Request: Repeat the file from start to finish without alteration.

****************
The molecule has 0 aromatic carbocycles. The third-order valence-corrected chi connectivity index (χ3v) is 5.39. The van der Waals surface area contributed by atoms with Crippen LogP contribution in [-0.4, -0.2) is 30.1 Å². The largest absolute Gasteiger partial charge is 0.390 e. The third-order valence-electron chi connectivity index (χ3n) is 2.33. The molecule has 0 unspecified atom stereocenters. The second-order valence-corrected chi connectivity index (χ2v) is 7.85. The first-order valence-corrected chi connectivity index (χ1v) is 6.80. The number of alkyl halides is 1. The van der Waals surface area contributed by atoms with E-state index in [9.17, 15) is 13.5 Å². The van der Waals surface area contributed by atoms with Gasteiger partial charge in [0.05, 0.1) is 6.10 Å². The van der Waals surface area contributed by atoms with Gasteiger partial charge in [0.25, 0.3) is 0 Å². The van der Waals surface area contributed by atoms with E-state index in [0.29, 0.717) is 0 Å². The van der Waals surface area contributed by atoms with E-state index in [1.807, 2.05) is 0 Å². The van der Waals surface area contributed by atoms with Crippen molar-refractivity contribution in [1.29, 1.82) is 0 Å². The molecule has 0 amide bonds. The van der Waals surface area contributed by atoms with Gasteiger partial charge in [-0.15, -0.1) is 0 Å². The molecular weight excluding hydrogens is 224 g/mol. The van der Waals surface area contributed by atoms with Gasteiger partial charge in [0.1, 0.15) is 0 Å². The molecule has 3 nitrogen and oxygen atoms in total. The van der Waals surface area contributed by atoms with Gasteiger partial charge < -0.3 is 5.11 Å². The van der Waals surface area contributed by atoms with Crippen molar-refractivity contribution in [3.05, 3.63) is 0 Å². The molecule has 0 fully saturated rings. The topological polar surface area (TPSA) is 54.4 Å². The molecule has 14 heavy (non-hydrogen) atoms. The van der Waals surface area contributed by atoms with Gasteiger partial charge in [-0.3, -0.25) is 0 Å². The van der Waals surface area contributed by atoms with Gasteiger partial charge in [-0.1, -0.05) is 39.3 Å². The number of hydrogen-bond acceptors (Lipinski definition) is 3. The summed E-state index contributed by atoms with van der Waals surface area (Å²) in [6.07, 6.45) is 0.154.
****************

The molecule has 0 aromatic carbocycles. The third-order valence-corrected chi connectivity index (χ3v) is 5.39. The van der Waals surface area contributed by atoms with Crippen LogP contribution in [-0.4, -0.2) is 30.1 Å². The largest absolute Gasteiger partial charge is 0.390 e. The third-order valence-electron chi connectivity index (χ3n) is 2.33. The molecule has 0 unspecified atom stereocenters. The second-order valence-corrected chi connectivity index (χ2v) is 7.85. The first-order valence-corrected chi connectivity index (χ1v) is 6.80. The number of alkyl halides is 1. The van der Waals surface area contributed by atoms with E-state index in [9.17, 15) is 13.5 Å². The van der Waals surface area contributed by atoms with Gasteiger partial charge in [0.05, 0.1) is 6.10 Å². The van der Waals surface area contributed by atoms with Gasteiger partial charge in [0.25, 0.3) is 0 Å². The van der Waals surface area contributed by atoms with E-state index in [0.29, 0.717) is 0 Å². The van der Waals surface area contributed by atoms with E-state index in [1.807, 2.05) is 0 Å². The van der Waals surface area contributed by atoms with Crippen molar-refractivity contribution in [1.29, 1.82) is 0 Å². The molecule has 0 amide bonds. The van der Waals surface area contributed by atoms with Gasteiger partial charge in [-0.15, -0.1) is 0 Å². The molecular weight excluding hydrogens is 224 g/mol. The van der Waals surface area contributed by atoms with Gasteiger partial charge in [0.1, 0.15) is 0 Å². The molecule has 3 nitrogen and oxygen atoms in total. The van der Waals surface area contributed by atoms with Gasteiger partial charge < -0.3 is 5.11 Å². The van der Waals surface area contributed by atoms with Crippen molar-refractivity contribution in [3.05, 3.63) is 0 Å². The molecule has 0 fully saturated rings. The topological polar surface area (TPSA) is 54.4 Å². The molecule has 14 heavy (non-hydrogen) atoms. The van der Waals surface area contributed by atoms with Gasteiger partial charge in [-0.3, -0.25) is 0 Å². The van der Waals surface area contributed by atoms with Gasteiger partial charge in [-0.1, -0.05) is 39.3 Å². The number of hydrogen-bond acceptors (Lipinski definition) is 3. The summed E-state index contributed by atoms with van der Waals surface area (Å²) in [6.07, 6.45) is 0.154.